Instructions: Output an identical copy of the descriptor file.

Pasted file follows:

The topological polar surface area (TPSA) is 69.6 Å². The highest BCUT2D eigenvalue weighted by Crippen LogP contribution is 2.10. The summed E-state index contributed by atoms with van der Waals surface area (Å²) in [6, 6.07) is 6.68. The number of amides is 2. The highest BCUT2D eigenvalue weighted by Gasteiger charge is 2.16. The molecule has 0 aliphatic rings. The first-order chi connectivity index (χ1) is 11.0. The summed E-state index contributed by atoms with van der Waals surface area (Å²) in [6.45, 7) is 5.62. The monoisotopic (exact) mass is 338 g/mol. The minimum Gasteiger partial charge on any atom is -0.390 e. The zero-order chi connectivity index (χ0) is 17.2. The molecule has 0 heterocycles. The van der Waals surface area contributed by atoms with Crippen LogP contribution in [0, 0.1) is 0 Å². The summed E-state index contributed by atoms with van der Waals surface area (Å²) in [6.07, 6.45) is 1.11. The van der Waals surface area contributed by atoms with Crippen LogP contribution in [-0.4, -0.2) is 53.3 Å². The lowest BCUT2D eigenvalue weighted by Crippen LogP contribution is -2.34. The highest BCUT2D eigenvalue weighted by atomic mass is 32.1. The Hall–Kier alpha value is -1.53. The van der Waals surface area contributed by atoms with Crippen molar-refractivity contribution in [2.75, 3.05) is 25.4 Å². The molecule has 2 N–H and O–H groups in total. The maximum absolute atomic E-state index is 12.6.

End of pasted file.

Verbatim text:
The topological polar surface area (TPSA) is 69.6 Å². The highest BCUT2D eigenvalue weighted by Crippen LogP contribution is 2.10. The summed E-state index contributed by atoms with van der Waals surface area (Å²) in [6, 6.07) is 6.68. The number of amides is 2. The highest BCUT2D eigenvalue weighted by Gasteiger charge is 2.16. The molecule has 0 aliphatic rings. The first-order chi connectivity index (χ1) is 11.0. The summed E-state index contributed by atoms with van der Waals surface area (Å²) in [6.45, 7) is 5.62. The monoisotopic (exact) mass is 338 g/mol. The minimum Gasteiger partial charge on any atom is -0.390 e. The zero-order chi connectivity index (χ0) is 17.2. The molecule has 0 heterocycles. The van der Waals surface area contributed by atoms with Crippen LogP contribution in [0, 0.1) is 0 Å². The summed E-state index contributed by atoms with van der Waals surface area (Å²) in [6.07, 6.45) is 1.11. The van der Waals surface area contributed by atoms with Crippen LogP contribution in [-0.4, -0.2) is 53.3 Å². The lowest BCUT2D eigenvalue weighted by Crippen LogP contribution is -2.34. The highest BCUT2D eigenvalue weighted by atomic mass is 32.1. The Hall–Kier alpha value is -1.53. The van der Waals surface area contributed by atoms with Crippen molar-refractivity contribution in [2.75, 3.05) is 25.4 Å². The molecule has 2 N–H and O–H groups in total. The maximum absolute atomic E-state index is 12.6.